How Five Competitive Forces and Resource-Based View Can be Used to Provide a Winning Position for a Global Airline ?
5’s Competitive Forces Model
Using the 5’s Competitive forces model to describe how information technology might be used to provide a winning position for “a global airline :
- Potential threat of new entrants: Barrier for new entrants can be done by switching cost of plane suppliers, so the new entrants can’t have access to respectable suppliers.
- Bargaining power of buyers: by doing a market research, knowing what customers want from a plane trip, and showing the strength of the products offered based on the knowledge.
- Bargaining power of suppliers: having a good selection of multiple suppliers of planes and other resources, so when one fails to be bargained with, there are still a set of selection
- Threat of substitute products: promote how an airline is more efficient than travelling by automobile and ships.
- Industry competitors: keep observing the competitive actions the rival airlines might pull and doing something to counter it with cost effectiveness, getting more market access, and differentiating services.
Use resource-based view to describe how IT might be used to provide and sustain a winning position for “ a global airline” :
First, we must identify the firm’s potential key resources: the people, the technology, the information, and the process.
Then, the following criteria of VRIN and VRIO must be fulfilled.
- Valuable: the company must give a more valuable service for the customer than it’s competitors, for example better safety or faster landing and takeoff.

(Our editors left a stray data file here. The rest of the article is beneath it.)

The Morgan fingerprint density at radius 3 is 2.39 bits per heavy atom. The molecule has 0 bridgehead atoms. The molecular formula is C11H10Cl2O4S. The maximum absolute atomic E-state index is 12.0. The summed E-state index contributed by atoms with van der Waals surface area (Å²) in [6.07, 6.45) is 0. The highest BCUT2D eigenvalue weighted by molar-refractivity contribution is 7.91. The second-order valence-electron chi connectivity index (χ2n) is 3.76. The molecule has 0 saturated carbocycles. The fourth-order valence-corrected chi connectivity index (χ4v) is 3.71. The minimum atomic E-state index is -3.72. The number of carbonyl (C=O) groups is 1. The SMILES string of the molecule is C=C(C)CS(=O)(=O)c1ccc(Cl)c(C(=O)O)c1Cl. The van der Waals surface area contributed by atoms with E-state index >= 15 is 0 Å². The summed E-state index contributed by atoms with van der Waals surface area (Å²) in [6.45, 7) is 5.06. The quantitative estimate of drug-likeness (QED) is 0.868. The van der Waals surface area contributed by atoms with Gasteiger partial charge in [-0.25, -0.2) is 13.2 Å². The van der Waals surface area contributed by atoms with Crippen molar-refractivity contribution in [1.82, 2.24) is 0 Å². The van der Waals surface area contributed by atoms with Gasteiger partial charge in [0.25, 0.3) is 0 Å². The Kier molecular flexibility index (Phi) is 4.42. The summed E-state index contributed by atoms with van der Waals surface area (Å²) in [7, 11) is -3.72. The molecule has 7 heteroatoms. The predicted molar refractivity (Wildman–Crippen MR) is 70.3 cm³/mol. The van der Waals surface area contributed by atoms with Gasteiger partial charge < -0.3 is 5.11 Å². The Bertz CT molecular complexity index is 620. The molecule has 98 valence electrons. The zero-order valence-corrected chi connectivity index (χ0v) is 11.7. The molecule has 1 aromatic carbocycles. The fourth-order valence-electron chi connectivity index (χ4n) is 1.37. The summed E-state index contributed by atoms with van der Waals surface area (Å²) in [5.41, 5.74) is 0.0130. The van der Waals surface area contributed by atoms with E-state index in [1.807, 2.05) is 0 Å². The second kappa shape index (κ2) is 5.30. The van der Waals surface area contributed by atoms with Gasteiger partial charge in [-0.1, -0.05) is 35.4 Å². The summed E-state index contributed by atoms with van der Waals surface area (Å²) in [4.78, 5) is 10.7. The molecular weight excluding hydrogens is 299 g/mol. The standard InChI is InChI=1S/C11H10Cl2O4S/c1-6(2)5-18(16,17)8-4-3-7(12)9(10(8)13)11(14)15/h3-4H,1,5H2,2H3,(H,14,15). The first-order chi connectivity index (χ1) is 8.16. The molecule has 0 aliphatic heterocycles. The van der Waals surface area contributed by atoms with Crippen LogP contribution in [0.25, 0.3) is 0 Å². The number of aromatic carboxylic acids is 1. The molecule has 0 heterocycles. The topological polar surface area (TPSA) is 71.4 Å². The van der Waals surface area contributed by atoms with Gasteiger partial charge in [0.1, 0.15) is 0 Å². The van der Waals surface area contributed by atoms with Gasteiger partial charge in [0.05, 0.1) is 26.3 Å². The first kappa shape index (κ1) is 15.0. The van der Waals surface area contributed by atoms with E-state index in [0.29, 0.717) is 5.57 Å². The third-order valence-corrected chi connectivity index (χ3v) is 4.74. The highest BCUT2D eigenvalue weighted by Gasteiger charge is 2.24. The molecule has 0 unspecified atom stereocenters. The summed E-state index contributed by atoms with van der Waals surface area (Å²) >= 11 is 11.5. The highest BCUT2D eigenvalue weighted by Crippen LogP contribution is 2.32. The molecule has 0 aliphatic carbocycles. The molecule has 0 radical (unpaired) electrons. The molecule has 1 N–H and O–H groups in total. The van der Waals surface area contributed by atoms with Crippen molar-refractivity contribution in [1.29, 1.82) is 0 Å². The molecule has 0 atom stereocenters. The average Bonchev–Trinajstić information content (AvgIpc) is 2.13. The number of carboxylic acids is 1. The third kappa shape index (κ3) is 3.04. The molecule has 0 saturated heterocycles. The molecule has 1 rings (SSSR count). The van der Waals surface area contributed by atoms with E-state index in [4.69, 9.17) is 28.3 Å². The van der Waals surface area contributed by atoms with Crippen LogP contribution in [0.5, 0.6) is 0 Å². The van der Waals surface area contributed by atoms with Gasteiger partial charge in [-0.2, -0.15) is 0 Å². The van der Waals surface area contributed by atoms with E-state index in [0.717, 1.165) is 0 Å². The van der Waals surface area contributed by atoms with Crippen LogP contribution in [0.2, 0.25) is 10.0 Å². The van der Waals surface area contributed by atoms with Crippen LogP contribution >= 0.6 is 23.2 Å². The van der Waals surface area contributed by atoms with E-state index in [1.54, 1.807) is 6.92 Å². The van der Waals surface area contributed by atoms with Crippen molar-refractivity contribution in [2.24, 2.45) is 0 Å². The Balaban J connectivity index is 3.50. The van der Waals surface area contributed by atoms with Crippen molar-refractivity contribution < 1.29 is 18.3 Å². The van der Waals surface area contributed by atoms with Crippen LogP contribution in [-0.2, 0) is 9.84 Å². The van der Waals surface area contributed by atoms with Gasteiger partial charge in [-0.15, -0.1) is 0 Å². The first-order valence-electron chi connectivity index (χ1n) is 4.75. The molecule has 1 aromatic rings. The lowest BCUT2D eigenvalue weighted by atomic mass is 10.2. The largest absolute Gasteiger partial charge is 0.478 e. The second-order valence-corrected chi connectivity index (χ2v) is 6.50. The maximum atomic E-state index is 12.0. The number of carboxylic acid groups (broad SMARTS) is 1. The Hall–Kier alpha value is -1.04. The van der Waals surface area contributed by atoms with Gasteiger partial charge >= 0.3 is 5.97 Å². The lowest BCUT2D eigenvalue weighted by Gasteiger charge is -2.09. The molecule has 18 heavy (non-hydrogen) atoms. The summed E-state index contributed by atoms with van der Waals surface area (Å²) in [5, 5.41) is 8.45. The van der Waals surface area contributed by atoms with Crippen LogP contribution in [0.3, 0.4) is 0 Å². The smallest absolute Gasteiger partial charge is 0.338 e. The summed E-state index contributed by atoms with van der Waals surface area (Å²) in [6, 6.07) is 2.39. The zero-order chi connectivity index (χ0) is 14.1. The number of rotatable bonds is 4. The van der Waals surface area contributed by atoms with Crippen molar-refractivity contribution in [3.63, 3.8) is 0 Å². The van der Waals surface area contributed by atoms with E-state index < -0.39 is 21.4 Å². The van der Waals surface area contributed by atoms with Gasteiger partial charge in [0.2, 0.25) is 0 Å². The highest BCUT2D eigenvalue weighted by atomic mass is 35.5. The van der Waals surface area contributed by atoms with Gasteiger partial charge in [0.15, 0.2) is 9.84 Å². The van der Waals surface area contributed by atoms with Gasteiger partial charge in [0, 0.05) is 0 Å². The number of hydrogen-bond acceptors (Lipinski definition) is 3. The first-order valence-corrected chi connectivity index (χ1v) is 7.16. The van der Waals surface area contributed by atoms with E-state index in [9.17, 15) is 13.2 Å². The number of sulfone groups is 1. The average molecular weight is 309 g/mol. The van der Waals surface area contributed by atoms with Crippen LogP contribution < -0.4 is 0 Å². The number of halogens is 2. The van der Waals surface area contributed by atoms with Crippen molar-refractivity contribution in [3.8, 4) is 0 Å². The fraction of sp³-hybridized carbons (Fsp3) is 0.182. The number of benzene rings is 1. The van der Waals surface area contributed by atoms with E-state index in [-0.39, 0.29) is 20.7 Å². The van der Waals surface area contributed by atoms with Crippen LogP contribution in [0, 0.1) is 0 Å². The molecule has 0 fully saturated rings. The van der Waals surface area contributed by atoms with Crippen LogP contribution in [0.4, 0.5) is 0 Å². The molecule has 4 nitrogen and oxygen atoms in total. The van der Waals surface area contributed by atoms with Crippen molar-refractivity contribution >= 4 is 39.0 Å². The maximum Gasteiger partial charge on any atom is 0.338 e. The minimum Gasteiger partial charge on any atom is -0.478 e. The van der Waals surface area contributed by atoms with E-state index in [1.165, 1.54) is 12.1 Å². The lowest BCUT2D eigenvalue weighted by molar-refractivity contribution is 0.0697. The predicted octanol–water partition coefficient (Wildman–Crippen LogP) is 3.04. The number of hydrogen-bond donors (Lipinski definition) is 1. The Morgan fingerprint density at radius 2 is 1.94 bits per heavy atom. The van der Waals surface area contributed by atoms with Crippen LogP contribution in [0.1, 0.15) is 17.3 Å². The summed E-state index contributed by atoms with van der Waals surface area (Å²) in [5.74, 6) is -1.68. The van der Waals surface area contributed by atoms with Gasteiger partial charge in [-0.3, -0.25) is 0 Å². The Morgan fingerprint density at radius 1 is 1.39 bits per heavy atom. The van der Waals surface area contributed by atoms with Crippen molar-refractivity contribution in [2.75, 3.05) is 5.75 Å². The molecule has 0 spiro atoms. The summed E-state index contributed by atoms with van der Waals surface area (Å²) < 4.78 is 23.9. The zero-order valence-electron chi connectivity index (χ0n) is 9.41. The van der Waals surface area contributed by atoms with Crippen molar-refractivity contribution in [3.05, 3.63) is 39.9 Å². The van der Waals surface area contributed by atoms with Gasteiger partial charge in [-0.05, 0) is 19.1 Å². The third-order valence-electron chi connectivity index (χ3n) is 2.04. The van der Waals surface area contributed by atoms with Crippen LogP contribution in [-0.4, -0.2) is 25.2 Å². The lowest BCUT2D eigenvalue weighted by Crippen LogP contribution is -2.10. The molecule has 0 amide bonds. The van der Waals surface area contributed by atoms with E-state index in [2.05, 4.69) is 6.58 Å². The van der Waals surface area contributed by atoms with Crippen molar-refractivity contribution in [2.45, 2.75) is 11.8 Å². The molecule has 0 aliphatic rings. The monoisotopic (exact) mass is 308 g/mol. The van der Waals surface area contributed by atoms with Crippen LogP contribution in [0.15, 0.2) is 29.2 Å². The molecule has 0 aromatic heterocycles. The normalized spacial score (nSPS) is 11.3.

- Rare: the company must have a rare resource that can’t be found in it’s other competitors, for example a faster computing system, qualified human resource, or the latest model of plane.
- In-imitable: the firm must have a structure, process, or service that is hard to be imitated by other companies at any circumstances. For example here is by designing a hidden complex conveyor system for briefcases that is effective, unique, and hard to imitate.
- Non-substitutable: The services offered must not be able to be substituted by other kinds of services. For example, people take bus in travelling because it’s cheaper even though it would take longer than plane, so lower the cost of plane trip to prevent people from using the substitiute of bus.
Keri E. Pearlson& Carol S. Saunders. (2013). Strategic Management of Information Systems. 05. John Wiley & Sons Singapore. . ISBN: 978-1-118-32254-3. Chapter 2